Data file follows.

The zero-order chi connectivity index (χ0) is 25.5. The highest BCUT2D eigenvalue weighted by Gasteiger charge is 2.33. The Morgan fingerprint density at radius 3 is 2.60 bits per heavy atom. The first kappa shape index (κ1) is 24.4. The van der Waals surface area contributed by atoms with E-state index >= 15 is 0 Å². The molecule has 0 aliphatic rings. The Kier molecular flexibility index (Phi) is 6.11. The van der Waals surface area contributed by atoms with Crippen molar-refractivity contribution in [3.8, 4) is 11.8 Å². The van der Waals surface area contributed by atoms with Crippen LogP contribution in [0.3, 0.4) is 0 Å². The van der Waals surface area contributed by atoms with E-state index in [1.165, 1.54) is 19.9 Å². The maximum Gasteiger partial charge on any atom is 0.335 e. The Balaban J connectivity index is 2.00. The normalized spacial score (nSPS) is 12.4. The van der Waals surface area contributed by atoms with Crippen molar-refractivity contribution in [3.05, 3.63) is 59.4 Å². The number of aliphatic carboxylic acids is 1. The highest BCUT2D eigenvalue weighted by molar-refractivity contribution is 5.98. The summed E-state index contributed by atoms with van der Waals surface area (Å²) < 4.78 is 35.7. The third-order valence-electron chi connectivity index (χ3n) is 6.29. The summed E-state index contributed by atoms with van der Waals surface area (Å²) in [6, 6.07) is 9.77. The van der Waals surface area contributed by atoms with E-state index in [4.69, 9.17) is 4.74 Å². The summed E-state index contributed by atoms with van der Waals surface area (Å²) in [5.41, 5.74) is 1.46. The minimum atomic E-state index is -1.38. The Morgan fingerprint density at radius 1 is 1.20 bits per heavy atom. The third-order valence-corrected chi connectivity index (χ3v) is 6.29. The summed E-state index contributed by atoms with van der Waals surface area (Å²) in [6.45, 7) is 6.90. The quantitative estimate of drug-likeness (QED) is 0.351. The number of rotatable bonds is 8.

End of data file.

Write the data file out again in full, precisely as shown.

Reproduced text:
The zero-order chi connectivity index (χ0) is 25.5. The highest BCUT2D eigenvalue weighted by Gasteiger charge is 2.33. The Morgan fingerprint density at radius 3 is 2.60 bits per heavy atom. The first kappa shape index (κ1) is 24.4. The van der Waals surface area contributed by atoms with E-state index >= 15 is 0 Å². The molecule has 0 aliphatic rings. The Kier molecular flexibility index (Phi) is 6.11. The van der Waals surface area contributed by atoms with Crippen molar-refractivity contribution in [3.8, 4) is 11.8 Å². The van der Waals surface area contributed by atoms with Crippen LogP contribution in [0.3, 0.4) is 0 Å². The van der Waals surface area contributed by atoms with E-state index in [1.165, 1.54) is 19.9 Å². The maximum Gasteiger partial charge on any atom is 0.335 e. The Balaban J connectivity index is 2.00. The normalized spacial score (nSPS) is 12.4. The van der Waals surface area contributed by atoms with Crippen molar-refractivity contribution in [3.05, 3.63) is 59.4 Å². The number of aliphatic carboxylic acids is 1. The highest BCUT2D eigenvalue weighted by molar-refractivity contribution is 5.98. The summed E-state index contributed by atoms with van der Waals surface area (Å²) < 4.78 is 35.7. The third-order valence-electron chi connectivity index (χ3n) is 6.29. The summed E-state index contributed by atoms with van der Waals surface area (Å²) in [6, 6.07) is 9.77. The van der Waals surface area contributed by atoms with E-state index in [4.69, 9.17) is 4.74 Å². The summed E-state index contributed by atoms with van der Waals surface area (Å²) in [5.41, 5.74) is 1.46. The minimum atomic E-state index is -1.38. The Morgan fingerprint density at radius 1 is 1.20 bits per heavy atom. The third-order valence-corrected chi connectivity index (χ3v) is 6.29. The summed E-state index contributed by atoms with van der Waals surface area (Å²) in [6.45, 7) is 6.90. The quantitative estimate of drug-likeness (QED) is 0.351. The number of rotatable bonds is 8.